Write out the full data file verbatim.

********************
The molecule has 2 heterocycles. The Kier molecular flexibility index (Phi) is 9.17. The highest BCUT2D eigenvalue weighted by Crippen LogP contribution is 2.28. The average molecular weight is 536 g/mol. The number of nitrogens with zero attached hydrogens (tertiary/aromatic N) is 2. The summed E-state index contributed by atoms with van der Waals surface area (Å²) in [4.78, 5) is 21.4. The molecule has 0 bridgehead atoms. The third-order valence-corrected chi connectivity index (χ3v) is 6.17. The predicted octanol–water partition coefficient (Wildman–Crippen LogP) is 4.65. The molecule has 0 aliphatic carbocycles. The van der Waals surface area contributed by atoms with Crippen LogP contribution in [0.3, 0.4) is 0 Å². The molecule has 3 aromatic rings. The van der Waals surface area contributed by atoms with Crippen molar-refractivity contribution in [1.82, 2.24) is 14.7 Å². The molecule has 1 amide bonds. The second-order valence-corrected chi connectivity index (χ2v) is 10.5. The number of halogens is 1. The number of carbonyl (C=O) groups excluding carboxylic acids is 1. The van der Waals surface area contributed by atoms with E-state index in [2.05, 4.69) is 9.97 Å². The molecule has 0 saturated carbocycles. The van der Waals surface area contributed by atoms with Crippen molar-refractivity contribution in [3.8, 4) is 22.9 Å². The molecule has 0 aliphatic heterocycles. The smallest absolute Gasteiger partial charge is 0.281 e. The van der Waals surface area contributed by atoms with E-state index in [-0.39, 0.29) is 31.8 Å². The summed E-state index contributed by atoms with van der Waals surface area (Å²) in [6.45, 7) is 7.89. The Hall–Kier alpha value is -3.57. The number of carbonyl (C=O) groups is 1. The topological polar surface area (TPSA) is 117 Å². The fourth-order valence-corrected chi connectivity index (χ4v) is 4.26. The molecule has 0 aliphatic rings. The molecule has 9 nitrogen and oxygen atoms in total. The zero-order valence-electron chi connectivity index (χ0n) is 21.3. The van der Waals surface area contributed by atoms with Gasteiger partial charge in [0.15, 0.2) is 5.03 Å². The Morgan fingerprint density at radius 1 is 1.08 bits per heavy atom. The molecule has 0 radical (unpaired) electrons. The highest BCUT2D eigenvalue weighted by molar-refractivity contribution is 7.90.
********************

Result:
The molecule has 2 heterocycles. The Kier molecular flexibility index (Phi) is 9.17. The highest BCUT2D eigenvalue weighted by Crippen LogP contribution is 2.28. The average molecular weight is 536 g/mol. The number of nitrogens with zero attached hydrogens (tertiary/aromatic N) is 2. The summed E-state index contributed by atoms with van der Waals surface area (Å²) in [4.78, 5) is 21.4. The molecule has 0 bridgehead atoms. The third-order valence-corrected chi connectivity index (χ3v) is 6.17. The predicted octanol–water partition coefficient (Wildman–Crippen LogP) is 4.65. The molecule has 0 aliphatic carbocycles. The van der Waals surface area contributed by atoms with Crippen LogP contribution in [0.3, 0.4) is 0 Å². The molecule has 3 aromatic rings. The van der Waals surface area contributed by atoms with Crippen molar-refractivity contribution in [1.82, 2.24) is 14.7 Å². The molecule has 1 amide bonds. The second-order valence-corrected chi connectivity index (χ2v) is 10.5. The number of halogens is 1. The number of carbonyl (C=O) groups excluding carboxylic acids is 1. The van der Waals surface area contributed by atoms with E-state index in [2.05, 4.69) is 9.97 Å². The molecule has 0 saturated carbocycles. The van der Waals surface area contributed by atoms with Crippen molar-refractivity contribution in [3.8, 4) is 22.9 Å². The molecule has 0 aliphatic heterocycles. The smallest absolute Gasteiger partial charge is 0.281 e. The van der Waals surface area contributed by atoms with E-state index in [-0.39, 0.29) is 31.8 Å². The summed E-state index contributed by atoms with van der Waals surface area (Å²) in [6.45, 7) is 7.89. The Hall–Kier alpha value is -3.57. The number of carbonyl (C=O) groups is 1. The topological polar surface area (TPSA) is 117 Å². The fourth-order valence-corrected chi connectivity index (χ4v) is 4.26. The molecule has 0 aliphatic rings. The molecule has 9 nitrogen and oxygen atoms in total. The zero-order valence-electron chi connectivity index (χ0n) is 21.3. The van der Waals surface area contributed by atoms with Gasteiger partial charge in [0.15, 0.2) is 5.03 Å². The Morgan fingerprint density at radius 1 is 1.08 bits per heavy atom. The molecule has 0 radical (unpaired) electrons. The highest BCUT2D eigenvalue weighted by molar-refractivity contribution is 7.90.